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I’m quite a liberal NSP worker at heart; I’m happy to work with clients to get to where they want, how they want and at their own pace. That of course doesn’t mean I don’t do my best to get people thinking about reducing or stopping, but if they are going to inject I’ll work with them to do it as safely as possible. But today was one of those very rare times that I say to someone, “Look mate, just stop injecting”.
 
It’s only the second time I’ve been in a situation where I’m so at a loss with someone that the only way out is to say “stop” (and I’ve been doing this work for a fair few years now). The following article explains why I needed to say it and how we planned to make it happen.
 
One of my colleagues rang me to ask if I’d have a word with someone about their injecting sites, so I picked up an injecting guide (the red ‘Exchange Supplies’ one) and joined them in the one to one session.
 
After the initial introductions the client pulled up his sleeves to show what can only be described as a battle ground of scabs, abscesses, open wounds, swelling and scars. ·I promise that I’m not exaggerating when I say that not a part of his arm from elbow to wrist wasn’t affected. At least two abscesses were infected and in need of antibiotic treatment.

What was he doing wrong?

He said he was injecting about a bag of heroin a day on top of a small methadone script, plus the occasional shot of amphetamine when he was feeling low. I asked him how much of his injections were ‘skin popping’ (injecting just under the skin and not into a vein) and how many were just missed hits. He said he skin pops the amphetamine and often missed with the heroin. But during the conversation he also disclosed that:
  • He chews his filters before using them (the mouth is full of nasty bacteria)
  • He licks his needle before injecting (like I said, really nasty bacteria)
  • He compulsively picks the scabs and wounds on his arm with hands that are in no way clean
  • Uses tubs of acidifier that are large course grain rather than smaller sterile packets
  • Rarely washes his hands or sites (he is sleeping rough so has limited access to facilities)
  • Uses a tourniquet far too tightly
  • Plus may other smaller issues of concern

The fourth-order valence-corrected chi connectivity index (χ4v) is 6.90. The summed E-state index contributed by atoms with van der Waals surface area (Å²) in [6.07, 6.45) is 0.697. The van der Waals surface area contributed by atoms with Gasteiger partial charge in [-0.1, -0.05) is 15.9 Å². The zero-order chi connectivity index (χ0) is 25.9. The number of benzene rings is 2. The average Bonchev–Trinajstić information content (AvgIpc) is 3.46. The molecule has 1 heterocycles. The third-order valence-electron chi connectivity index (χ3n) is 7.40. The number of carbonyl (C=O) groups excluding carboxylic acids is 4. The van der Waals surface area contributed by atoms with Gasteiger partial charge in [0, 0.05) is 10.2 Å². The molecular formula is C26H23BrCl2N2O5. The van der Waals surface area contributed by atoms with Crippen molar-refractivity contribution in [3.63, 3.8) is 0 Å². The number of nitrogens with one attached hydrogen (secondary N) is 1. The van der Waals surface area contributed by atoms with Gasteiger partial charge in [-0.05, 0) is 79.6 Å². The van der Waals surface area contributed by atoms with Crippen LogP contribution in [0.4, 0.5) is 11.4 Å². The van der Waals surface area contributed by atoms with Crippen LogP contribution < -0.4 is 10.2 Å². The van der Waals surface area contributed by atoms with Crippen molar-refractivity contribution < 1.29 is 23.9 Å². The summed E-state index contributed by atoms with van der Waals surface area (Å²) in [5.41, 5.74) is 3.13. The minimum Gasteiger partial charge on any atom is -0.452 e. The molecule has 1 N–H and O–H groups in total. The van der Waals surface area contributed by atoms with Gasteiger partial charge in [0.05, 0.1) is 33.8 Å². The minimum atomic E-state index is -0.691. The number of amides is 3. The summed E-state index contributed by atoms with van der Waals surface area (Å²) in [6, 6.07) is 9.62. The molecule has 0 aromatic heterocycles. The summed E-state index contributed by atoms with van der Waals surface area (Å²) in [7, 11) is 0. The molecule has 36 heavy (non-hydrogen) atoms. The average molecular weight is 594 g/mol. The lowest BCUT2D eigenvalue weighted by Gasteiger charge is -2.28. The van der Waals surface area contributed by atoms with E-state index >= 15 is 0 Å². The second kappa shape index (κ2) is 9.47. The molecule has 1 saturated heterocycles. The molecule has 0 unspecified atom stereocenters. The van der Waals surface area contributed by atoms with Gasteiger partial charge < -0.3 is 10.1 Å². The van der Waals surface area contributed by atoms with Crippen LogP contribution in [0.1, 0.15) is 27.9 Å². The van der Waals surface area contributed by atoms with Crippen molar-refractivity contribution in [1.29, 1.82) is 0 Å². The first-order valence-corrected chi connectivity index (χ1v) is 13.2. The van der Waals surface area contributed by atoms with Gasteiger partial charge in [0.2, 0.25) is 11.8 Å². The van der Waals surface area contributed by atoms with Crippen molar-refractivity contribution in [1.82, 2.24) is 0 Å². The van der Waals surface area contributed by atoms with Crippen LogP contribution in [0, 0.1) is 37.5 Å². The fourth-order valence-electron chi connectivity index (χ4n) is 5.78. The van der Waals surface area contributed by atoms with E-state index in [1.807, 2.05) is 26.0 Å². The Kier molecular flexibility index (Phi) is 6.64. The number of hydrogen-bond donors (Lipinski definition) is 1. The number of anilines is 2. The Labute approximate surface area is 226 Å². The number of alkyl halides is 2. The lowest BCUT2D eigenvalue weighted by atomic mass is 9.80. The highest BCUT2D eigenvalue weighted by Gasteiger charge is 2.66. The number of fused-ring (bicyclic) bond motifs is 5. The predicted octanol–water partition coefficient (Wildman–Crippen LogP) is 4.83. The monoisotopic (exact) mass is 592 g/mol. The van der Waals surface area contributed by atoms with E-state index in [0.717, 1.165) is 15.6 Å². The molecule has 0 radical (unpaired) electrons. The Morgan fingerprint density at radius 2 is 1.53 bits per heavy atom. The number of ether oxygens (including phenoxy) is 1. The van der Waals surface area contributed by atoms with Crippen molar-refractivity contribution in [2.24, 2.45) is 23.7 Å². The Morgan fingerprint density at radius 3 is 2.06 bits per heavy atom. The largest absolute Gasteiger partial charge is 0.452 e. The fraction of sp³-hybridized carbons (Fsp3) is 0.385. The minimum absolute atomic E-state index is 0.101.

Basically he was doing everything you shouldn’t do. Add to this the fact that his arms had no simple access points left and his legs had cellulitis. The only real thing he had going for him was his total reluctance to groin inject, which considering his poor technique would have been a disaster anyway.
 
I’d normally have no issues working with someone who had a few of these issues, but this guy had almost every bad practice. So I said it: “Stop injecting mate, you’re crap at it”.

Putting in a plan

Now, of course it’s rarely that simple, but luckily this guy had an appointment that day with the nurse prescriber so his keyworker agreed to liaise with her to get his medication increased and to get his wound looked at by one of the doctors with a view to some antibiotic treatment. I gave him advice on a move to smoking for any remaining need before his appointment and agreed to see him along with his keyworker at his next appointment to check how it’s going.

Conclusion

Sometimes the right advice to give is the hardest. Get a good relationship with local prescribers, there are times when the only harm reduction option left is script based. If you get on well with the prescriber then you’re in a better position to work as an advocate.
 
Nigel BrunsdonNigel Brunsdon is the owner of Injecting Advice.com. He's been working in harm reduction since the 1990's, although he's previously a frontline needle programme worker he now spends most of his time developing online resources for drugs workers and users.
 
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